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What We’re Seeing as the Business World Adapts to Coronavirus

The Betts Team
April 16, 2020

We’re now fully immersed in a new work and business landscape sparked by COVID-19. Some companies and professionals have adapted remarkably well. Others, not so much. But most are, on some level, still working to find their footing and keep moving forward. 

Their efforts have been multi-faceted and varied – this is a lot more complicated than just transitioning to remote work. Throughout the process, we’ve been keeping a close eye on the ways people and companies are adapting, largely through conversations with our partners and the talented professionals we work with as a recruiting company. 

This is a challenge, to be sure, but the main conclusion we’ve reached is that there’s more positivity out there than many people realize.

Here are a few of the patterns and changes we’ve observed so far. We’ll be updating this post regularly as the coronavirus response plays out. In the meantime: Stay calm! This is a challenge, to be sure, but the main conclusion we’ve reached is that there’s more positivity out there than many people realize.

By far, the most widespread trend we’ve seen is companies going remote. Learn skills for remote sourcing, interviewing, onboarding, and managing in our guide.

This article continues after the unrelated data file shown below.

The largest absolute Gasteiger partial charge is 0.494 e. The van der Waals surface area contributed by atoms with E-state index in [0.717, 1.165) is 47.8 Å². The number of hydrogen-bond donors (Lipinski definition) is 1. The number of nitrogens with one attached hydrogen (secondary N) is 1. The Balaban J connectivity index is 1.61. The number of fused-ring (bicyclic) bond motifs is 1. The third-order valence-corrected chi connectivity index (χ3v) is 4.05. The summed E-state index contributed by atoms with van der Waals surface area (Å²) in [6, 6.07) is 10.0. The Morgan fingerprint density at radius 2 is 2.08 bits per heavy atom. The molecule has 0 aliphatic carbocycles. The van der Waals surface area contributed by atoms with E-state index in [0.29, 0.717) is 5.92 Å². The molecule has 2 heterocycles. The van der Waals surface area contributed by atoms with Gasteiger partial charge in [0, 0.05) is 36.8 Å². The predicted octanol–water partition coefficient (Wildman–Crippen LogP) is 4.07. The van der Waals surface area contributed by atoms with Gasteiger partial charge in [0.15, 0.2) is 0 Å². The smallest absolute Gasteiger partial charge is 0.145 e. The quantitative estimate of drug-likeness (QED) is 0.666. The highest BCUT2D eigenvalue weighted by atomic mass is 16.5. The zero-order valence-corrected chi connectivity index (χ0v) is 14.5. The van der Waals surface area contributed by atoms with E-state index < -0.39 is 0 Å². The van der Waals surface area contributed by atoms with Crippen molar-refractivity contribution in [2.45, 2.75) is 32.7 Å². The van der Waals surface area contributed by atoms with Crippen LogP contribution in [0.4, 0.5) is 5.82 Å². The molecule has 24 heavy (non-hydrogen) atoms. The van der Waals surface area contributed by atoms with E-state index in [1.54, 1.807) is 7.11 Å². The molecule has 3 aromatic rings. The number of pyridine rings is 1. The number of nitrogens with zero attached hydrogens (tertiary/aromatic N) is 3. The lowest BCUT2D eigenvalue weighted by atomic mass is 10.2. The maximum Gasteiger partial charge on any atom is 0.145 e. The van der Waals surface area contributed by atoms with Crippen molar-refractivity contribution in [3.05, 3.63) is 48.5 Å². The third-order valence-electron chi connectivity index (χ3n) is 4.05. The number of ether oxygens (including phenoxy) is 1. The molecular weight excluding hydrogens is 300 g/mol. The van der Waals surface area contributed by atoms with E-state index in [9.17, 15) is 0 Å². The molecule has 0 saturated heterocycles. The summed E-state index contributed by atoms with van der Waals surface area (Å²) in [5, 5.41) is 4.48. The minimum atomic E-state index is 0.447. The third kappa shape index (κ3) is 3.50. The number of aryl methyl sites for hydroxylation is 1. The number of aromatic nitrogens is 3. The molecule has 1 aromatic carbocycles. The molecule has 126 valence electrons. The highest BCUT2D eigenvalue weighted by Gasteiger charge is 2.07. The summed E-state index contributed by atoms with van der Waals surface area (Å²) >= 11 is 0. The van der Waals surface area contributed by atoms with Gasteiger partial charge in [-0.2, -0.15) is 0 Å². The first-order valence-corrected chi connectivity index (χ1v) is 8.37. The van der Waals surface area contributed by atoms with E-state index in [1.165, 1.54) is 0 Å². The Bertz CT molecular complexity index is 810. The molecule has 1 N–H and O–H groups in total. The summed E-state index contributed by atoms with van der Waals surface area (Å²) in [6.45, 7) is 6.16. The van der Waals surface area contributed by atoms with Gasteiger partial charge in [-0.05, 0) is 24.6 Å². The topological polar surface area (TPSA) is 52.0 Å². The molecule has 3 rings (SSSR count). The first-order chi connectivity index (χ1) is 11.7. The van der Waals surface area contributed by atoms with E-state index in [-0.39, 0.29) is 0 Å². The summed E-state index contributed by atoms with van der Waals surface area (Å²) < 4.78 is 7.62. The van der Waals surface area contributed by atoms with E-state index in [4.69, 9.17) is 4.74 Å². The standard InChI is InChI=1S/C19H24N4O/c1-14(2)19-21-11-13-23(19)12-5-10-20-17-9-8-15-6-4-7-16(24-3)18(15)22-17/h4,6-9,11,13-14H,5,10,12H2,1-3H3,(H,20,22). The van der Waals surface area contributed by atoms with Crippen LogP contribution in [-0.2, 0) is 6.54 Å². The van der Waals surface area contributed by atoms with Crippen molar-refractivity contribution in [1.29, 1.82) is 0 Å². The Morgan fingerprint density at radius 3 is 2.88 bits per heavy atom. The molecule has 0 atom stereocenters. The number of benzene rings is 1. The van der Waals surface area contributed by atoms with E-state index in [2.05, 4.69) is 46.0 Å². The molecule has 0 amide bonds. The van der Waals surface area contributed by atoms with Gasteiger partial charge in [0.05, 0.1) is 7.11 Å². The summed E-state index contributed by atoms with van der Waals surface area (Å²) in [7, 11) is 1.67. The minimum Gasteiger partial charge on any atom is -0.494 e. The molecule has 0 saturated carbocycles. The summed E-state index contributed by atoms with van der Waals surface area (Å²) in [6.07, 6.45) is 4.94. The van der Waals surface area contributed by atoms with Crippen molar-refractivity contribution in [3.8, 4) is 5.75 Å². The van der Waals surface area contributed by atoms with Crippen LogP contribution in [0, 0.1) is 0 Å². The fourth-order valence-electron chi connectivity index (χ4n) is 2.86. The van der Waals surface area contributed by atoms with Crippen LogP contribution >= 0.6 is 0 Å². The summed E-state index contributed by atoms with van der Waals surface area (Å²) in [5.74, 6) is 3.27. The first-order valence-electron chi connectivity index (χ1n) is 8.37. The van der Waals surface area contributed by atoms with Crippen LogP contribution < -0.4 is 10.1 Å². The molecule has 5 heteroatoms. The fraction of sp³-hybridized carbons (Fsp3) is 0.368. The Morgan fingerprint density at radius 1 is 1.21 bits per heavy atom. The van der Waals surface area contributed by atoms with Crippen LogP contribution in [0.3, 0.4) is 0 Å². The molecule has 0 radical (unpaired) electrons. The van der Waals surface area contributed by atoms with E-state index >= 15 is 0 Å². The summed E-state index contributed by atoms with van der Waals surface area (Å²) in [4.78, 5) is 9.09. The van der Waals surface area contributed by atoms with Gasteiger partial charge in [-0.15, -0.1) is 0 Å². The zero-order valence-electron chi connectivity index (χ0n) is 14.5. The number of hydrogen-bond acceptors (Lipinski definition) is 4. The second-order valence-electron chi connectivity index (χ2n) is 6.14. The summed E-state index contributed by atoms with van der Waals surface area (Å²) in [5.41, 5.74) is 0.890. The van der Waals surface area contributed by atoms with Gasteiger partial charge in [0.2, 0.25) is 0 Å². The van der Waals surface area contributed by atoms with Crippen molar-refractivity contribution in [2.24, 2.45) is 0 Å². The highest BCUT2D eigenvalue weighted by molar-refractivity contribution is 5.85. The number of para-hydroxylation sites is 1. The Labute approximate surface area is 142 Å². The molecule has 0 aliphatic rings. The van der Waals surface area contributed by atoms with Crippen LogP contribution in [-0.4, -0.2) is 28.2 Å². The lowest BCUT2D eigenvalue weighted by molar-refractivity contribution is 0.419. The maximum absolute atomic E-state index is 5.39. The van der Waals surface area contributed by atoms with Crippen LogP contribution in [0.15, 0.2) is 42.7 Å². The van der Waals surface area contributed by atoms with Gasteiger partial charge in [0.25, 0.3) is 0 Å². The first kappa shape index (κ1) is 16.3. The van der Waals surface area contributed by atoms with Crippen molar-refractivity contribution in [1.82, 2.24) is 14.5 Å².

We’re remote now. But will we stay remote?

Some companies we’ve spoken to are eager to get back to the office once it’s safe to do so. This is understandable – sharing a workspace is great for company culture, and sometimes remote substitutions just aren’t the same. But those companies have often seen those intentions complicated by reality. Not everyone feels safe going back to the office. Some people have gotten a taste of the WFH life, love it, and won’t want to give it up without a fight.

Companies will have to navigate these competing desires and priorities when the time comes.

Celebrate the small wins

Our partners tell us they’re making a point of celebrating the small wins to keep up morale during this tough time. This could be things like cleaning up the data in Salesforce or updating the templates in SalesLoft or Outreach to reflect new messaging.

It’s time to get creative

With the economy constricting, it can be harder for SDRs and AEs to get in touch with potential buyers. As a result, reps at some of our partner companies are getting creative. One interesting example of this is the use of video prospecting. SDRs create a video of themselves giving their pitch, and sending that to prospects instead of a cold call. This way, prospects can hear the rep’s voice, see their face, and have a more human connection. After all, that’s what a lot of people are craving right now.

Are we going back to the office?

As the business world settles into remote work, many are wondering how long this shift will last. It seems almost certain that at least some companies will continue to rely more heavily on remote work even after the pandemic ends – the only question is, how many, and to what degree? This is the time to make sure you have a handle on best practices for remote interviewing and working – you might be doing it for a while.

Signs of a possible hiring thaw?